Ohio lawmakers approve Mayor Jackson's Cleveland schools plan after weeks of tense negotiatons Joe Guillen, The Plain Dealer
Posted: 06/12/2012 7:20 PM
COLUMBUS, Ohio -- Cleveland Mayor Frank Jackson, after weeks of tense negotiations, finally gained the legislative approval he needed on Tuesday to carry out his plan to reform the city’s troubled schools.
The mayor’s proposal was debated at length, with several Democrats from outside Cleveland opposing the plan because it allows the city to share local tax dollars with charter schools.
But the ongoing dismal performance of Cleveland schools proved too much for the majority of lawmakers to ignore. The district’s failures were the subject of many floor speeches on Tuesday, along with the broad support for Jackson’s plan among labor, business and education groups.
“This is a victorious moment for the children of Cleveland,” said Sen. Nina Turner, a Cleveland Democrat who sponsored Jackson’s plan in the Senate. “Now the real work begins. It’s for all the citizens of Cleveland. Stand up and do the work that is necessary to get a levy passed.”
The Democratic mayor’s reform plan will be central to his pitch this November, when he asks Cleveland voters to support a schools tax. The money would be used to help the district patch up a projected budget deficit and avoid layoffs and other cuts.
Jackson said Tuesday that passage of his plan in the legislature will help the levy succeed.
“This gives people the opportunity to not only believe —but know — they will receive a better outcome in the education of their children,” he said.
Both the Ohio Senate and House approved Jackson’s plan, all but ensuring its delivery to Gov. John Kasich’s desk for final approval. The House voted 78-16 for the plan and the Senate voted 27-4.
Another vote, called a concurrence vote, is required because the chambers approved separate — although identical — bills. The Senate is expected to concur on the House version today, sending the plan to Kasich for his signature. The Republican governor has been a strong supporter of Jackson’s plan.
The plan lawmakers approved differed from the proposal Jackson brought to Columbus in April. The mayor had to compromise because he and his backers ran head-first into charter-school advocates with strong ties to majority Republicans.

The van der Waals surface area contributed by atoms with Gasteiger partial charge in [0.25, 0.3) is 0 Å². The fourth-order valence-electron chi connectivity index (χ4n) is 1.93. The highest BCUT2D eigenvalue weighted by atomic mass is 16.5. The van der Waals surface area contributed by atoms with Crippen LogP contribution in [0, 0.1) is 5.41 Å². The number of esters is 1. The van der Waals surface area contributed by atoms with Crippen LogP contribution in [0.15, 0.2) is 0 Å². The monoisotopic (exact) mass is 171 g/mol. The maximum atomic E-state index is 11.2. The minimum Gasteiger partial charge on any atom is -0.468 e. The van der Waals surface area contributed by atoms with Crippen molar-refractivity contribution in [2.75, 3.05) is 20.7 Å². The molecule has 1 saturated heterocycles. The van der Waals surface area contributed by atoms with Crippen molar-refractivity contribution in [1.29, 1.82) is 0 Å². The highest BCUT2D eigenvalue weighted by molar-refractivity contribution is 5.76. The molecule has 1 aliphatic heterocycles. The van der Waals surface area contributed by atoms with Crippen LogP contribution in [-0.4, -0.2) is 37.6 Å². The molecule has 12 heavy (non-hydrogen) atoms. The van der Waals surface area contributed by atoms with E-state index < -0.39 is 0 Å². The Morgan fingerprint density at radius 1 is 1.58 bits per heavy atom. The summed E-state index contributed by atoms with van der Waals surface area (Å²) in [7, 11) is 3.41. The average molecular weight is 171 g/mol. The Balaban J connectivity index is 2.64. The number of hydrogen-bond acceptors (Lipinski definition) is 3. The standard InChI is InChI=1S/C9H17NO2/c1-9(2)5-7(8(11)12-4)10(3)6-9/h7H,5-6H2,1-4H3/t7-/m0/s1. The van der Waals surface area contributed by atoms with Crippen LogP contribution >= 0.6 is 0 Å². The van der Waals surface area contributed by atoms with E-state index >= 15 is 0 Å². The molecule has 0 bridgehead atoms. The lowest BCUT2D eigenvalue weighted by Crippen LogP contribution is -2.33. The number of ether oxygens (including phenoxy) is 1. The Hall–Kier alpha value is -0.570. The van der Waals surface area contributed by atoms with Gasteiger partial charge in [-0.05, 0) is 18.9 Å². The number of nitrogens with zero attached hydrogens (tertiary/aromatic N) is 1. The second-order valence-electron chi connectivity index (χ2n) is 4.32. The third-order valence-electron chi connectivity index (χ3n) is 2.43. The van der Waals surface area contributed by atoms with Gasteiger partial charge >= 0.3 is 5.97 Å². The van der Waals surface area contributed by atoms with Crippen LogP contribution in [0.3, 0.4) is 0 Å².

The plan allows the mayor to establish a local panel, called a Transformation Alliance, that will help set standards for new charter schools to open in the city. The alliance will review the agencies that authorize or sponsor them.
The plan also calls for major changes in teacher layoffs and recalls by using an evaluation process instead of strict seniority.
Though the final legislation gives less local control over charter schools than Jackson had sought, he said evaluating charter sponsors using national standards will make a difference.
“That goes a long way,” he said. “We were never trying to control the charter schools. We just wanted things in place to assure a better outcome because it was too loose.”
While Jackson’s plan had GOP leaders’ support, it drew opposition from Democrats who feared long-term consequences elsewhere in the state.
The legislation would allow the Cleveland district to share a portion of levy proceeds with charter schools partners.
“This could be a moment and people look back and say we made a fundamental change here in Ohio,” said Rep. Debbie Phillips, a Democrat from Athens who voted against the legislation. “It’s a fundamental change in terms of taxing authority and taxing policy in the state of Ohio.”
Sen. Charleta Tavares, a Columbus Democrat, predicted the plan would be sought elsewhere. She said Kasich has described the Cleveland plan as a statewide model, yet the plan was molded with Cleveland’s interests in mind. “I can’t support what my district didn’t weigh in on,” Tavares said.
Supporters of the bill pointed out that the legislation was specific to Cleveland, the only school district in Ohio under mayoral control.
Rep. Kenny Yuko, a strong supporter of unions, was the only lawmaker from Cuyahoga County to vote against the plan.
Sen. Michael Skindell, a Democrat from Lakewood, asked to be excused from voting because of a perceived conflict of interest. Skindell said he is a plaintiff in a lawsuit challenging the creation of JobsOhio, a nonprofit corporation to promote the state’s economic development. The Cleveland schools plan presents a conflict, he said, because it also involves a government-created nonprofit corporation — the Transformation Alliance.
Sen. Shirley Smith, a Cleveland Democrat, was not present for the vote. Smith, however, distributed amendments under her name that would have removed significant portions of the plan. All were rejected.
Rep. Sandra Williams, a Cleveland Democrat who sponsored Jackson’s plan in the House, said lawmakers had a responsibility to help fix Cleveland’s schools.